This review is a discursive plug for Alex Cox’s book, 10,000 Ways to Die.  Cox synopsizes of just about every Spaghetti Western ever made.  His estimations of the films themselves, though, are the meat and potatoes.  Everything else, including the synopsis and the full list of cast and crew for each film, is padding.  Having said that, I do in theory appreciate the synopsi, because I know how difficult it is for anyone to synopsize a story in so many words.  I digress, though.

Sergio Leone films are rough around the edges.  Of the Westerns he made, The Good, The Bad and The Ugly seems to me not only the quintessential one, but the most fun.  As to whether it is the quintessential Spaghetti Western—hey.  That’s the sort of superlative I just can’t issue.  After reading Cox’s book, I must confess my ignorance:  The films credited to Leone only represent about a fifth of the genre.  In addition to his films, I have seen a couple of Sergio Corbucci pictures, and The Big Gundown and Death Rides a Horse.  Lee Van Cleef stars in four of those titles, and I have a highfalutin idea to write a biography about him someday.  Still, I digress.

The Good, The Bad and The Ugly nails the basic Leone approach.  Influenced as much by American directors (e.g., John Ford) as they were by Japanese directors (e.g., Akira Kurosawa) and Italian directors (e.g., Federico Fellini), Leone’s gun operas remain startlingly fresh to this day, and here are the reasons why:  Depicting the West as a veritable bed for bastards (a hostile desert terrain that, aside from a few breathtaking master shots of Monument Valley in Once Upon a Time in the West, looks unlike any American desert and so [if you didn’t know better] at least subconsciously jars you into feeling like you are watching a Western that was shot on another planet [but of course, it was Spain]), he gives you a riveting face for every character, and the leads are antiheroes.  At times, and for extended sequences at that, Leone eschews dialogue altogether.  He also stretches time constantly.  The effect excites you.  Making stark juxtapositions between the wide shot and the close-up—between the slow buildup of tension and the hair-trigger release of violence—between the proclivity for sentiment and the proclivity for a rich gallows humor—Leone brings the Roman circus, a carnivalesque thirst for the bawdy, crude and obscene, to the central, ritualistic idea of the standoff.  In one sense, The Good, The Bad and The Ugly is simply one standoff after another.  Detours, double-crosses, and head fakes abound, but Leone keeps raising the stakes.  And though TGTBATU is the best of the Dollars Trilogy, it does in its 180-minute iteration feel a bit too long, a bit too keen on being a masterpiece to rival anything David Lean was doing in that same decade, the 1960s.  The sheer novelty of Leone’s approach, though, bolstered here and never bettered, sustains your interest.  Applied to Ennio Morricone’s music on the soundtrack (Leone shot scenes to parts of the music), the film rises to greatness.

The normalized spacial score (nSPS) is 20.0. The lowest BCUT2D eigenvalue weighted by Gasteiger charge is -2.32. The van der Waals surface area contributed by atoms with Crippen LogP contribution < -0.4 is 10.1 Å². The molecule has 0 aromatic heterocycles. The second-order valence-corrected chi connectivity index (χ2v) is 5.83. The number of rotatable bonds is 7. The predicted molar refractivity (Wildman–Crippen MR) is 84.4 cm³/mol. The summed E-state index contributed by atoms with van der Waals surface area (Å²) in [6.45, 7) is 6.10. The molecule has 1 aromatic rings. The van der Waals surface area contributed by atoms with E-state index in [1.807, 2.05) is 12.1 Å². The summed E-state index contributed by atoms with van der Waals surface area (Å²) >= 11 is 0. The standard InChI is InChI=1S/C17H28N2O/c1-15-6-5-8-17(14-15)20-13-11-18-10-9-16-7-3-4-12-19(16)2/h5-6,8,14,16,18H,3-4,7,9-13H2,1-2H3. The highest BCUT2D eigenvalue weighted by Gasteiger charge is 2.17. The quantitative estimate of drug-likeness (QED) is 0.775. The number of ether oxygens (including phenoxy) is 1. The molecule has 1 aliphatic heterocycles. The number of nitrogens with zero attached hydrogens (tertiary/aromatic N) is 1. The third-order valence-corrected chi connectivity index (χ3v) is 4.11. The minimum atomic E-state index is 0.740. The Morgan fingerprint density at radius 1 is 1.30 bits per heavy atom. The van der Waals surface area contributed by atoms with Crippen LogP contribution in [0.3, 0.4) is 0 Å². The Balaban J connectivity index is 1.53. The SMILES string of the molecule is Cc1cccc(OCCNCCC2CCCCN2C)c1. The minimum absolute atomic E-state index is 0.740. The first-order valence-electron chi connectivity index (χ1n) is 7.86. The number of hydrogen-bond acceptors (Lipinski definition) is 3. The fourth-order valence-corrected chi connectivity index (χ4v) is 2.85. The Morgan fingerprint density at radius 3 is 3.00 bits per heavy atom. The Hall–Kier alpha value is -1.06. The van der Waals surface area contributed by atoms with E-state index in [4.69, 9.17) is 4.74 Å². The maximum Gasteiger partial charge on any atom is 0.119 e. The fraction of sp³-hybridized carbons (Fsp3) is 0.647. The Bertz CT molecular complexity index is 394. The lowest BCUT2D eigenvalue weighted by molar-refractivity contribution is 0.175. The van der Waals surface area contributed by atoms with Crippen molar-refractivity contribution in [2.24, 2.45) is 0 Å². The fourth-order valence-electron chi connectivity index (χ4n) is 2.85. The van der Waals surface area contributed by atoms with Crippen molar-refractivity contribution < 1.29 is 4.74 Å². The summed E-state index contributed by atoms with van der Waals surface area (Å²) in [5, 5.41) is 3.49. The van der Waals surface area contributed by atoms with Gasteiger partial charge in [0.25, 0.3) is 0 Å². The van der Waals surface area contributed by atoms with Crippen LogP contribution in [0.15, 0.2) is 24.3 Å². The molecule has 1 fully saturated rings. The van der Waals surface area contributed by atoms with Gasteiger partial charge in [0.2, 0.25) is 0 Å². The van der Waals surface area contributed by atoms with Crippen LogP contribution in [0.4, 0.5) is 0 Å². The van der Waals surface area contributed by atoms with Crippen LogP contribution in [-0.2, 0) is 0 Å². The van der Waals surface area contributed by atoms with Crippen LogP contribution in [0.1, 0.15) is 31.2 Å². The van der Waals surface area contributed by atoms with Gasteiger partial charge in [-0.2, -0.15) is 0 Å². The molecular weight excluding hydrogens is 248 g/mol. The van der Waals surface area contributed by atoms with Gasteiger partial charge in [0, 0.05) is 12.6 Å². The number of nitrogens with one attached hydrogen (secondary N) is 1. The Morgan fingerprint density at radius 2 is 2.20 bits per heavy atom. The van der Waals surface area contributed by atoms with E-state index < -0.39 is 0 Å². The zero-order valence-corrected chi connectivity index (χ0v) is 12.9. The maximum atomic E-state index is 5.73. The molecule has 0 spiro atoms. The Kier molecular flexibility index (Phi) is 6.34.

Anyway, I recommend the Alex Cox book to anyone with even a passing interest in the Spaghetti Western genre.  He writes well, and the praise he gives to some real obscure Italian oaters has inspired me to seek those films out.  The Christopher Frayling audio commentaries on the blu-rays of the Leone Westerns are detailed and informative, amounting to a kind of biography-by-commentary.  Better still are Cox’s critical yet loving reviews of the films, which comprise a slightly damning portrait of a director who changed the world.  So, you should see the films (TGTBATU takes the cake), you should watch them with the Frayling commentaries on, and you should read the Alex Cox book.